Alex Bushel, a partner at the Baltimore law firm Abramoff & Bushel LLC, and Mr. Boozer had been friends for 12 years and were former members of the Maryland Club. They also enjoyed playing squash together and discussing cases.

“Bo was very willing to do trial work when some lawyers from top schools and law firms were afraid to go to court. He was not,” Mr. Bushel said.

“The nature of his practice was to appear in district and federal courts. He had no stage fright or fear and had a wide range of legal expertise. He has handled liquor control, criminal cases, real estate and business development,” he said. “He had a wide practice at that time.”

He added: “Bo had a wry sense of humor and looked a lot like John Mortimer’s character in ‘Rumpole of the Bailey’.”

Brad Hersey, who has worked at the Office of the Public Defender since 2004, where he represents patients at the Clifton T. Perkins Hospital Center, was also a friend from law school.

“We went to law school together, as did my wife, and we were in the same class,” Mr Hersey said. “Also, he went to Dickinson and we went to Gettysburg, so we were rivals in the Centennial Conference. As a person, Bo was intellectually curious and his conversation was engaging. We were talking about the Supreme Court or politics, and because he was so smart, you always got something out of it. If he had a mental health case, he would come to me and we would brainstorm.

In 2010 he married the former Elizabeth “Liz” Reese, who is legal counsel for the Social Security Administration, and the couple later moved into a house on Stevenson Lane in Rodgers Forge.

Mr. Hersey called Mr. Boozer a caring friend.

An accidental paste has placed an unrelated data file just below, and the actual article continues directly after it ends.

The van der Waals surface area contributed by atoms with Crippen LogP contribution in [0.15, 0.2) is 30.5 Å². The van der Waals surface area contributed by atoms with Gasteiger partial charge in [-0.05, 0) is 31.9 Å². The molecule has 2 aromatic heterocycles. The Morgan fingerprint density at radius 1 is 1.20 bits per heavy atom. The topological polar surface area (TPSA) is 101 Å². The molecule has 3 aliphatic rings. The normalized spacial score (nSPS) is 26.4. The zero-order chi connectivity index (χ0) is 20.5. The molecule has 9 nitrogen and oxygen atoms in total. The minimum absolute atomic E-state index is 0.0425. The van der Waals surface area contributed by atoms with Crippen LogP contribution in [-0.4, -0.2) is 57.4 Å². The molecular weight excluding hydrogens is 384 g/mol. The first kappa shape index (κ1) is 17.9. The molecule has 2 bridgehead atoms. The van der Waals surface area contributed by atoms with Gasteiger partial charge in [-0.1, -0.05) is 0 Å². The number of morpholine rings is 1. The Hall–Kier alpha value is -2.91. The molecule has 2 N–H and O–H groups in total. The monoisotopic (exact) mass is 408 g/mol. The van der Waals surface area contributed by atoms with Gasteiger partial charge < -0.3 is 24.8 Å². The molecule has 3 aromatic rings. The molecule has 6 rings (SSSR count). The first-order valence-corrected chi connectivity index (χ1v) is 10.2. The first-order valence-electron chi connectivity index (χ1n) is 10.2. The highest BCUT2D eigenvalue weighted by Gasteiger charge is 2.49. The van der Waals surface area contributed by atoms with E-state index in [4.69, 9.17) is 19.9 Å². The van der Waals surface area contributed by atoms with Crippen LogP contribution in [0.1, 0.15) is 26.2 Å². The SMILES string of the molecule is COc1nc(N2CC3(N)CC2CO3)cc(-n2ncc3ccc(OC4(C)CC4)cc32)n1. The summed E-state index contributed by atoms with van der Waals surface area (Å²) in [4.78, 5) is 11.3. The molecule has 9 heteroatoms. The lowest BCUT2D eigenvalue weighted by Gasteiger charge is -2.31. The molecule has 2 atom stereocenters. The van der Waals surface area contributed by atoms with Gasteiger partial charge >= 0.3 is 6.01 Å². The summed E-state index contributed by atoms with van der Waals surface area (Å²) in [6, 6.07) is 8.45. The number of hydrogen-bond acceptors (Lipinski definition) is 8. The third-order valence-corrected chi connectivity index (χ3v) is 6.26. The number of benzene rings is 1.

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“Bo was always there when there was something important. When our son was born, he was there with a present, and he did the same for our daughter Lulu. He came home with a present” , he recalled. “He was just always very nice and caring. He was there to celebrate with you.

Mr. Boozer was an avid fan of ice hockey, politics, history, golf and travel. Last year he traveled to Belize and Guatemala to visit Mayan ruins.

He was also a dog lover and kind of a movie buff.

“Bo loved dogs and to show how smart he was, he named his English bulldog Otho after a Roman emperor,” Mr Hersey said. “After all, how many people name their dogs after Roman emperors? »

“He gave me a list of 50 movies I had to watch,” Mr Covahey said. “He would recommend a movie, then add, ‘But I know you’ll never watch it. But I better start watching them now.

Plans for a celebration of life gathering to be held at St. Paul’s School in late summer or early fall are incomplete.

Besides his wife of 12 years, Mr. Boozer is survived by his son, Edward West “Teddy” Boozer, born in June; one daughter, Poppy Elizabeth Boozer, 6, a student at Calvert School; his parents, of Sparks; and two brothers, Andrew Vernon Boozer of Riviera Beach and Douglas Lee Boozer of Milton, Delaware; and several nieces and nephews.